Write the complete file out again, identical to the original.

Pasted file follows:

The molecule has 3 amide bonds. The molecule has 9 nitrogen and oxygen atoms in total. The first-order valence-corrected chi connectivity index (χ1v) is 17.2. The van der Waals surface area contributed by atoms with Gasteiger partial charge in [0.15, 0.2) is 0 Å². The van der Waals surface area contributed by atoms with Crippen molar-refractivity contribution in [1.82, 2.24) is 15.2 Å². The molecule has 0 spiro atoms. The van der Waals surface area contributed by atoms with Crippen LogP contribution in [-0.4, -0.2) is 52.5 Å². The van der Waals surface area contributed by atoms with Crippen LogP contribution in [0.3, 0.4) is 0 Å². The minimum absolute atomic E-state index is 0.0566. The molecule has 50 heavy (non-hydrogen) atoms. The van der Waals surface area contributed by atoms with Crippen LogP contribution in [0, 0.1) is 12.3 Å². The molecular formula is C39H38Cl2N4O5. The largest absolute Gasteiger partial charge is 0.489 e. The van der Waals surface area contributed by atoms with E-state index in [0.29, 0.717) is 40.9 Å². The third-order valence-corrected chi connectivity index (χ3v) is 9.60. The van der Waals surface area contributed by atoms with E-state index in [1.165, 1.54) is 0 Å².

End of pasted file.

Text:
The molecule has 3 amide bonds. The molecule has 9 nitrogen and oxygen atoms in total. The first-order valence-corrected chi connectivity index (χ1v) is 17.2. The van der Waals surface area contributed by atoms with Gasteiger partial charge in [0.15, 0.2) is 0 Å². The van der Waals surface area contributed by atoms with Crippen molar-refractivity contribution in [1.82, 2.24) is 15.2 Å². The molecule has 0 spiro atoms. The van der Waals surface area contributed by atoms with Crippen LogP contribution in [-0.4, -0.2) is 52.5 Å². The van der Waals surface area contributed by atoms with Crippen LogP contribution in [0.3, 0.4) is 0 Å². The minimum absolute atomic E-state index is 0.0566. The molecule has 50 heavy (non-hydrogen) atoms. The van der Waals surface area contributed by atoms with Crippen LogP contribution in [0, 0.1) is 12.3 Å². The molecular formula is C39H38Cl2N4O5. The largest absolute Gasteiger partial charge is 0.489 e. The van der Waals surface area contributed by atoms with E-state index in [0.29, 0.717) is 40.9 Å². The third-order valence-corrected chi connectivity index (χ3v) is 9.60. The van der Waals surface area contributed by atoms with E-state index in [1.165, 1.54) is 0 Å².